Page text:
Interview with Randy Montana

Randy talks about "Burn These Matches" from his new, self-titled album, how he was discovered and what he'd be doing if he weren't making music.

By Karen Long

Speaking of the songs as stories, can you tell us a little about the stories you'll have on your new album?

Yeah, there's one I'm really excited about coming out, and i called Burn These Matches. The opening line is:

Call me sometime 595-1768
that's all she wrote, right below what looks like Kate

And it's a number on a book of matches that a guy with a girl at home is given, you know, in the bar, and he's going back over all these things, it's like:

I should have left em right there
next to that beer I bought for her

So it lets you know along the way that he kinda led her on in a way and even gets out on the dance floor and dances with her, but he's telling himself over again the hook of the song is:

I better burn these matches in my pocket
before they burn the hell outta me.

Adele's ex-boyfriend sued her for royalties how many of your stories are autobiographical?

I don't think I'll have any ex-girlfriends suing me over these songs those types of things always play a huge part in any of those songs that are love lost obviously sometimes the story of a breakup isn't all that exciting when you're writing the songs it's getting back to that feeling.

Are you still writing for Sony Music Publishing?

Yes, I'm still writing for Sony. A lot of artist's record deals start that way, these days, in that you sign a publishing deal and you write songs for a while and they hook you up with different writers you're singing all your own demos, so you're in the studio you're in the same studio where they cut the big records and that's where I got my start, as far as getting a record deal, was Clay Bradley he was at Sony BMG at the time heard a demo that I sang, and was just like, Hey, who's singing that demo?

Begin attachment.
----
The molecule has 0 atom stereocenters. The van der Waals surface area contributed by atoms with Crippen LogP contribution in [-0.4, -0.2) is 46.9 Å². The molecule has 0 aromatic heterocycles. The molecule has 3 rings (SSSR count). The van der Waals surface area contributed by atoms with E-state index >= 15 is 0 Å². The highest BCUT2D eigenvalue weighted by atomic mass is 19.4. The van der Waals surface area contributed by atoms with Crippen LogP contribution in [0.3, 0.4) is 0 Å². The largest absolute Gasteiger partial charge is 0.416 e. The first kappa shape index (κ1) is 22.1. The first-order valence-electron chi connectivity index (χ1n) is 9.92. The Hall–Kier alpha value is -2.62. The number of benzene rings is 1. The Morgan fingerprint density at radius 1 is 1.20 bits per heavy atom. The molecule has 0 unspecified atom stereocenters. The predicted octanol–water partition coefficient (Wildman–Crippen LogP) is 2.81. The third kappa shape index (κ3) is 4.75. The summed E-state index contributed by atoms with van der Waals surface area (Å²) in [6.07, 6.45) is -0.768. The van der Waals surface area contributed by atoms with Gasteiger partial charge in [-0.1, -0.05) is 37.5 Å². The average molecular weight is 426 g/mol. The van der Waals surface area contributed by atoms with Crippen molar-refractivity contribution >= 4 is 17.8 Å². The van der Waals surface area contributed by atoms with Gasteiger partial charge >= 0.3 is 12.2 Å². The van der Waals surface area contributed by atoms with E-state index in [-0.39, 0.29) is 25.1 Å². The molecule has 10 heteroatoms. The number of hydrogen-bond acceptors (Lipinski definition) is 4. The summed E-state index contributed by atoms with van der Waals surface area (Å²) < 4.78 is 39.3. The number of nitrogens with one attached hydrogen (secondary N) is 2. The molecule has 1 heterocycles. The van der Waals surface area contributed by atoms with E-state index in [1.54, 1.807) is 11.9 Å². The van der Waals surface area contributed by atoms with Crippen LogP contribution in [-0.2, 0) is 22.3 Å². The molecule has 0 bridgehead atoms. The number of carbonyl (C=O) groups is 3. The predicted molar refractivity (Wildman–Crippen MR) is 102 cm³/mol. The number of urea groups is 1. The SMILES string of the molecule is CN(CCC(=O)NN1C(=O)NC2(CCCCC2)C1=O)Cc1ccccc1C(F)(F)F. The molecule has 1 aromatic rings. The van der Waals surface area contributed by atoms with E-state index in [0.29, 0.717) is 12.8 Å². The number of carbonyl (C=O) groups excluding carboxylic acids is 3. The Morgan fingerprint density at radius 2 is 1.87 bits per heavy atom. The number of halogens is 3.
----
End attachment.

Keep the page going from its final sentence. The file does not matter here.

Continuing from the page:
Which comes first for you, usually, the lyrics or the music?

If I had to pick one, it would be the lyrics. Everybody's got a different style when it comes to writing, and that's what's cool about co-writing is that you sit down with somebody that may be more melody-oriented than you.

If you weren't a country singer/songwriter, what would you being doing?

Gosh, you know, I got out of college I dropped out of college and started working, and trying to write as much as I could and also play in a band treating writing like it was a job, but it was all to get a publishing deal and to develop a catalog.

I made a decision, it was like, okay, if this doesn't work in the next I gave myself a year, then I was gonna go to fireman's school and become a fireman.

I'd worked a lot of odd jobs before then, like I'd roofed houses and waited tables; I'd worked at Bass Pro Shops for awhile I'd assembled grills at Lowe's; I'd refereed soccer games my job description was all over the map I knew that firemen had the 24 on 48 off schedule, and I figured that I could still write on my days off and still try to make it happen.

I wanted to sing George Strait, The Fireman all day long and have it just apply to me.

Well sounds like you're going to make a go of this music thing.

We're gonna keep at it, I will say that.

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